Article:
Gates and Allen's Microsoft BASIC was the key to Microsoft's initial success. The software was very popular with computer hobbyists who begin distributing and reproducing the software for free. Gates did not think this was right, and in 1976 he wrote an open letter to computer Hobbyists. In the letter, Gates told the hobbyist that "One thing you do is prevent good software from being written" (Gates, Bill H). He also stated that "As the majority of hobbyist must be aware, most of you steal your software" (Gates, Bill H). Gates also pointed out that only about 10% of the users of Altair who also used BASIC paid for the software. The full letter can be read here.
After many disagreements with Gates, the President of MITS sold the company to another computer company. Gates and Allen eventually obtained the software rights that they had developed. In 1978 the Microsoft headquarters moved to Bellevue, Washington. With 23 year old Gates as the head of the company, and only 25 employees, Microsoft grossed $2.5 million that year. Gates was very involved with Microsoft and his employees. The computer industry was rapidly growing, and Gates wanted to get Microsoft involved with other computer companies. To make this possible, Gates was constantly traveling and pushing Microsoft software. Mary, Gates' mother, eventually introduced him to the CEO if IBM.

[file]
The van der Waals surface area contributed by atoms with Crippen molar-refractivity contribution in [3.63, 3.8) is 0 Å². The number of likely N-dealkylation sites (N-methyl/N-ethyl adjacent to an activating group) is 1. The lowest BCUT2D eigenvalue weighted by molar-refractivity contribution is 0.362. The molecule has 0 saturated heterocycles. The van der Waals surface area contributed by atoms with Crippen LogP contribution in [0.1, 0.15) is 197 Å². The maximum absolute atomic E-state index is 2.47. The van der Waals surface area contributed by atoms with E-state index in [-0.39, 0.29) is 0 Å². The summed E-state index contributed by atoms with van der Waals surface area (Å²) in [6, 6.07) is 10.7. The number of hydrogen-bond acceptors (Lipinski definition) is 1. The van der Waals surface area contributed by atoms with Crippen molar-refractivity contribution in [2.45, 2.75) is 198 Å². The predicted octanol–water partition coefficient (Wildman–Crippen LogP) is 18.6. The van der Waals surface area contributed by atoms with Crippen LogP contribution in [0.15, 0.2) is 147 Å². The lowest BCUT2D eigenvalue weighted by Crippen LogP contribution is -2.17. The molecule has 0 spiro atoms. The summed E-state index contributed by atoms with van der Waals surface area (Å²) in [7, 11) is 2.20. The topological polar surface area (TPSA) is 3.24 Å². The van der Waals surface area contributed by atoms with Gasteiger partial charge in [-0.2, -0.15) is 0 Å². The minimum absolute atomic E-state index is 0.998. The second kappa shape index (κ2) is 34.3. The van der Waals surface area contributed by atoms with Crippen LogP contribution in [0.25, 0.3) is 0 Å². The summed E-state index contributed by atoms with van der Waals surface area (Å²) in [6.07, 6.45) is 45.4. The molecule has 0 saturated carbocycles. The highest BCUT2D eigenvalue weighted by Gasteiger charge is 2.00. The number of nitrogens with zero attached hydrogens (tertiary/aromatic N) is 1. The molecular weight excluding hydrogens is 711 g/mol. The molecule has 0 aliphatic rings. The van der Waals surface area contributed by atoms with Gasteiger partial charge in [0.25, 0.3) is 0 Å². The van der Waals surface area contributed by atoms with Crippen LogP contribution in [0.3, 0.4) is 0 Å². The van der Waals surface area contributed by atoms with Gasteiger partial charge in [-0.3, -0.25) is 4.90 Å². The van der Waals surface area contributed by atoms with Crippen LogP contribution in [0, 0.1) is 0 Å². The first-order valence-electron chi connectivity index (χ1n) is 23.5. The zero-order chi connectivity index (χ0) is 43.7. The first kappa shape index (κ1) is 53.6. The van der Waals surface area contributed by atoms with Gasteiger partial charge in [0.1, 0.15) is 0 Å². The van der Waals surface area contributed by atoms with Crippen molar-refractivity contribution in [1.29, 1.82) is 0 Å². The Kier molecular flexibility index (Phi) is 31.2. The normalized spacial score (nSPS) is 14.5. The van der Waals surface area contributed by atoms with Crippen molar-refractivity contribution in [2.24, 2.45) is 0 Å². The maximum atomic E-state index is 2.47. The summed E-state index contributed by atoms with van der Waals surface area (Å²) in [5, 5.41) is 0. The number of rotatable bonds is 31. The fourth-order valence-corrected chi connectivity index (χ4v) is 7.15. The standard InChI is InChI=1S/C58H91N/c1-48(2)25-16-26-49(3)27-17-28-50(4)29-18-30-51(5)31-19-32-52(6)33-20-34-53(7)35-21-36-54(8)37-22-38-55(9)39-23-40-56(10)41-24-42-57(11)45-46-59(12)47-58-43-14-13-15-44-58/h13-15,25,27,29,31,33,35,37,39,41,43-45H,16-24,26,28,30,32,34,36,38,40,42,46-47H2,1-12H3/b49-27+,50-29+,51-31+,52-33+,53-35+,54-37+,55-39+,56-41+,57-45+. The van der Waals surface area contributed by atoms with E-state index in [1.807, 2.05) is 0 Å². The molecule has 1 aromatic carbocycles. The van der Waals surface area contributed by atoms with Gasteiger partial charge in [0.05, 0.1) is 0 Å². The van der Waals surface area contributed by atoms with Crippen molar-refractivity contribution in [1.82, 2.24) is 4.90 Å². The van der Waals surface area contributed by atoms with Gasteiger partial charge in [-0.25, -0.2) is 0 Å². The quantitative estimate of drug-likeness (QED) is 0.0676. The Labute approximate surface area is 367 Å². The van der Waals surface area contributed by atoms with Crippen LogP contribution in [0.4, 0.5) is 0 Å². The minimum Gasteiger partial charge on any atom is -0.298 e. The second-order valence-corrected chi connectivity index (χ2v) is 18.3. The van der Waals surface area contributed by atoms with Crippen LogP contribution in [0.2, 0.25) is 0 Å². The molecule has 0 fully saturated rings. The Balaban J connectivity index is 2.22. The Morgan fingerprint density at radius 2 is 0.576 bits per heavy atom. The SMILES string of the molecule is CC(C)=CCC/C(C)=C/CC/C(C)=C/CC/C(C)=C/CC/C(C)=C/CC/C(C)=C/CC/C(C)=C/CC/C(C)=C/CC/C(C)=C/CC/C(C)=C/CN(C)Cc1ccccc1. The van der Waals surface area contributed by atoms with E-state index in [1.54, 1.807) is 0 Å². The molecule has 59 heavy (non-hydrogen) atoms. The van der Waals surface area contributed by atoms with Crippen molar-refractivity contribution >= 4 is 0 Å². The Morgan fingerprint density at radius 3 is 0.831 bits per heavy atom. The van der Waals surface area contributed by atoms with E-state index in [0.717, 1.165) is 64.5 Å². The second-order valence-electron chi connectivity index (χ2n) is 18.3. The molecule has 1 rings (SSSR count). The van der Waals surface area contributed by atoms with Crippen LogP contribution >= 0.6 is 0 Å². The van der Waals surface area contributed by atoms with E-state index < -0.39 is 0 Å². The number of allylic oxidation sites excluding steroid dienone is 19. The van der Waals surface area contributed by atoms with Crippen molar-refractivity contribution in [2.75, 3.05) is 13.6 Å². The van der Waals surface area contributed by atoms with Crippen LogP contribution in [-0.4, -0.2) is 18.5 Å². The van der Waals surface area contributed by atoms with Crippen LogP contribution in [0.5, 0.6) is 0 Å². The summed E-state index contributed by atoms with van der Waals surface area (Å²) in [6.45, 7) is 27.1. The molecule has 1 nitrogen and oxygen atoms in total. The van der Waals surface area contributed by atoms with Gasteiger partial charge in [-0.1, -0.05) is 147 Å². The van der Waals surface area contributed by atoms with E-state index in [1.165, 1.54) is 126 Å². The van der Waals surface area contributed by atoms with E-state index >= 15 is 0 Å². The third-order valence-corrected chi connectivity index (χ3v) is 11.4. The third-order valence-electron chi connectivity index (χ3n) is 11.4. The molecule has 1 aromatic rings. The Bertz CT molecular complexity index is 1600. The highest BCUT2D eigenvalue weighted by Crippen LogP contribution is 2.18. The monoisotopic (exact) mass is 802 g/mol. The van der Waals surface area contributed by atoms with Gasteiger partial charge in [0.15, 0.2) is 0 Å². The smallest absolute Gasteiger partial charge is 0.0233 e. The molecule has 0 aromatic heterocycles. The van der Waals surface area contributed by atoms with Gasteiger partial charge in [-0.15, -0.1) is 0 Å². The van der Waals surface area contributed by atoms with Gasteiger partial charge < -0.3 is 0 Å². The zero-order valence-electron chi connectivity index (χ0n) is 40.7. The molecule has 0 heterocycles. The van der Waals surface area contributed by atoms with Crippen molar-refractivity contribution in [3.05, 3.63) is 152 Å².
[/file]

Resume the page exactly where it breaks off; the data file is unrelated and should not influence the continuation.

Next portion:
After working with IBM, Microsoft began experiencing rapid growth, the staff increased to 128 employees, and Microsoft's revenue increased to $16 million. It was in mid-1981 when Microsoft finally became incorporated with Gates as the president and the chairman of the Board, and Allen as executive vice-president ("Bill Gates").